A new, long-acting antiretroviral injection might be an effective alternative to daily oral doses of the same medication in the case of HIV, a new clinical trial suggests.
Antiretroviral (ARV) drugs are administered to diminish the load of HIV in the system, slowing the disease and preventing transmission. According to the Centers for Disease Control and Prevention (CDC), it is thanks to ARV drugs that the number of deaths occurring as a result of AIDS – which is caused by HIV – has been steadily on the decline in recent years.
However, the treatment with ARV drugs is intense: patients must take a combination of medicines every day, even after the viral load becomes undetectable in the bloodstream, in order to ensure that the virus does not regain momentum.
A team of researchers from a series of institutions, led by Dr. David A. Margolis, is now testing a long-acting ARV injection that would be able to act as a replacement for daily oral medication.
“Adherence to medication remains an important challenge in HIV treatment. Long-acting injectable ART could provide some patients with a more convenient approach to manage HIV infection that avoids daily oral dosing, and the need to keep, store, and transport medications as they go about their daily lives,” says Dr. Margolis.
The clinical trial has just completed phase II, and the results are published in The Lancet. They were also presented yesterday at the ninth International AIDS Society conference, held in Paris, France.
The study devised an ARV injection containing two drugs that have been used in HIV treatments under the form of oral medication: cabotegravir and rilpivirine. Researchers have so far found that this injectable treatment appears to be as effective as the normal, daily administration of the same drugs in the form of oral medicine.
Dr. Margolis and his colleagues first conducted an induction stage, wherein they looked out for adverse events to the two drugs. This initial stage was performed with the help of 309 participants.
These patients were administered oral doses of cabotegravir (30 milligrams) and abacavir-lamivudine (600 milligrams to 300 milligrams) every day, for a period of 20 weeks. Of these patients, 286 participants did not experience any significant averse events. These people went ahead with the trial.
In the next stage, which is called the “maintenance phase,” the patients were randomly split into three groups. One hundred and fifteen participants were administered injections of cabotegravir and rilpivirine once every 4 weeks, 115 participants received the same treatment every 8 weeks, and 56 participants were set to continue the oral cabotegravir and abacavir-lamivudine treatment as before. The maintenance therapy went on for a total of 96 weeks.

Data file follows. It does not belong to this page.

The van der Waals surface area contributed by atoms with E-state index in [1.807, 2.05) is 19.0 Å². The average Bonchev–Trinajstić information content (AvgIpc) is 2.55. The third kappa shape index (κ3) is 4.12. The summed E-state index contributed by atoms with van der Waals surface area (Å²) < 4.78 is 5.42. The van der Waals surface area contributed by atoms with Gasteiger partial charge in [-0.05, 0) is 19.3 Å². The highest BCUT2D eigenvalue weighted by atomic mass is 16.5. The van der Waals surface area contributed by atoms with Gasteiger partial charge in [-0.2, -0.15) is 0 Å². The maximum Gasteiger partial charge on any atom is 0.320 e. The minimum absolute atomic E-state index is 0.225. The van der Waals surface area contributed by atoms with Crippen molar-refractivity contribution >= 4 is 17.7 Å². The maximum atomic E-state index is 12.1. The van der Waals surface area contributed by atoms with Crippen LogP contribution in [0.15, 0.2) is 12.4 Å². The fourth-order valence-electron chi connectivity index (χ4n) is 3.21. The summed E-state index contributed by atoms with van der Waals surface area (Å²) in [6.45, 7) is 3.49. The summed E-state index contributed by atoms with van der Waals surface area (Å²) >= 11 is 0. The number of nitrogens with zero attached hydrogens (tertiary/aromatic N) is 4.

After 32 weeks, it was found that 94 percent of the patients in the first group, 95 percent in the second group, and 91 percent in the third group had maintained viral suppression.
At the end of the 96-week period, 87 percent of the participants in the first group, 94 percent of those in the second group, and 84 percent of those in the third had maintained viral suppression.
In short, the cabotegravir and rilpivirine injection appeared to be at least as effective as a regular treatment with oral doses.
Some adverse events were also noted, with the most frequent being pain where the intramuscular injection had been administered. This was reported by 97 percent of the participants in the first group, and by 96 percent of those in the second group. In most cases, however, this reaction lasted only 3 days, and the pain was mild.
Only 4 percent of the total number of participants were forced to withdraw from the trial due to adverse events. Of these, two came from the first group, eight from the second group, and one from the third group.
The study spanned 50 locations across five different countries, including Canada, France, Germany, Spain, and the United States. Despite this, 91 percent of the participants were male.
Another noteworthy limitation was that patients were only considered eligible to take part in the trial if they had at least 200 (but no more than 350) blood cells per cubic millimeter of blood. This, the researchers acknowledge, is not representative of the diversity of HIV patients.
In a commentary published alongside the main article, Prof. Mark A. Boyd, from the University of Adelaide in Australia, and Prof. David A. Cooper, from the Kirby Institute of the University of New South Wales, also in Australia, note that not all HIV patients may find an injection more convenient than orally administered drugs.
“[At least in Australia] people living with HIV can be dispensed anywhere from 2 to 6 months’ supply of ART [antiretroviral therapy] at a time. This scenario, compared with having to seek healthcare to be injected on a monthly basis, might make the injectable option seem less convenient than conventional oral therapy for some people,” they say.
Finally, it should be noted that the main article includes an acknowledgment that some of the researchers involved in this study are currently employed by, and stakeholders in, a well-known pharmaceutical company.